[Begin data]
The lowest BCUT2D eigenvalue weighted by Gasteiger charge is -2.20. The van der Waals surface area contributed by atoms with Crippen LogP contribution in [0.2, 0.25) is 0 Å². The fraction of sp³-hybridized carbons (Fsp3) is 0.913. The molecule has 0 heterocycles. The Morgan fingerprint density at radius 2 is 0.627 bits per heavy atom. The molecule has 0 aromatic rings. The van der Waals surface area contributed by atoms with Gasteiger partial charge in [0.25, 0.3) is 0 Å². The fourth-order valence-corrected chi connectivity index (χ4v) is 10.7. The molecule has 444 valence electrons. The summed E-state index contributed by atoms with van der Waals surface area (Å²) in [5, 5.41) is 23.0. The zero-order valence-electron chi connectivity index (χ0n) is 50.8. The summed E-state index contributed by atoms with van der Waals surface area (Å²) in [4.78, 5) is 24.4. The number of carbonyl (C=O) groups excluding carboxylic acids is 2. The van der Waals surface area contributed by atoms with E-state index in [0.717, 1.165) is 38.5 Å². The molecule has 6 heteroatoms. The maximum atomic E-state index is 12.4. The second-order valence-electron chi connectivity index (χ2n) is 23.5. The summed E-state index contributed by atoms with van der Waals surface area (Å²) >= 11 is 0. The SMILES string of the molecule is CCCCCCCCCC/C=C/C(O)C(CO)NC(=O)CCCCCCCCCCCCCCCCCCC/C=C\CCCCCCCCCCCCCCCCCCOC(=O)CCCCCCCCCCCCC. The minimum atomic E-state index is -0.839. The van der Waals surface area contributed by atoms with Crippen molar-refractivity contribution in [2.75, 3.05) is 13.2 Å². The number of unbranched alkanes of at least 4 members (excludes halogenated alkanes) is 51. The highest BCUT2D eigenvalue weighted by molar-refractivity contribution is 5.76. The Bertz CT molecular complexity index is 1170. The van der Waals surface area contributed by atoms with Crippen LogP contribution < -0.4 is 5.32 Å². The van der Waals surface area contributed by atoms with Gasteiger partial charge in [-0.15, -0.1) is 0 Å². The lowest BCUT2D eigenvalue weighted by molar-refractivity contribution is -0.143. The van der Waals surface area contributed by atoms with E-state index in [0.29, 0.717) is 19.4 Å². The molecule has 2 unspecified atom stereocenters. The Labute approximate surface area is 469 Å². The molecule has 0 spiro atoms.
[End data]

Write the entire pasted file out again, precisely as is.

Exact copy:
The lowest BCUT2D eigenvalue weighted by Gasteiger charge is -2.20. The van der Waals surface area contributed by atoms with Crippen LogP contribution in [0.2, 0.25) is 0 Å². The fraction of sp³-hybridized carbons (Fsp3) is 0.913. The molecule has 0 heterocycles. The Morgan fingerprint density at radius 2 is 0.627 bits per heavy atom. The molecule has 0 aromatic rings. The van der Waals surface area contributed by atoms with Gasteiger partial charge in [0.25, 0.3) is 0 Å². The fourth-order valence-corrected chi connectivity index (χ4v) is 10.7. The molecule has 444 valence electrons. The summed E-state index contributed by atoms with van der Waals surface area (Å²) in [5, 5.41) is 23.0. The zero-order valence-electron chi connectivity index (χ0n) is 50.8. The summed E-state index contributed by atoms with van der Waals surface area (Å²) in [4.78, 5) is 24.4. The number of carbonyl (C=O) groups excluding carboxylic acids is 2. The van der Waals surface area contributed by atoms with E-state index in [0.717, 1.165) is 38.5 Å². The molecule has 6 heteroatoms. The maximum atomic E-state index is 12.4. The second-order valence-electron chi connectivity index (χ2n) is 23.5. The summed E-state index contributed by atoms with van der Waals surface area (Å²) >= 11 is 0. The SMILES string of the molecule is CCCCCCCCCC/C=C/C(O)C(CO)NC(=O)CCCCCCCCCCCCCCCCCCC/C=C\CCCCCCCCCCCCCCCCCCOC(=O)CCCCCCCCCCCCC. The minimum atomic E-state index is -0.839. The van der Waals surface area contributed by atoms with Crippen molar-refractivity contribution in [2.75, 3.05) is 13.2 Å². The number of unbranched alkanes of at least 4 members (excludes halogenated alkanes) is 51. The highest BCUT2D eigenvalue weighted by molar-refractivity contribution is 5.76. The Bertz CT molecular complexity index is 1170. The van der Waals surface area contributed by atoms with Crippen LogP contribution < -0.4 is 5.32 Å². The van der Waals surface area contributed by atoms with Gasteiger partial charge in [-0.15, -0.1) is 0 Å². The lowest BCUT2D eigenvalue weighted by molar-refractivity contribution is -0.143. The van der Waals surface area contributed by atoms with E-state index in [0.29, 0.717) is 19.4 Å². The molecule has 2 unspecified atom stereocenters. The Labute approximate surface area is 469 Å². The molecule has 0 spiro atoms.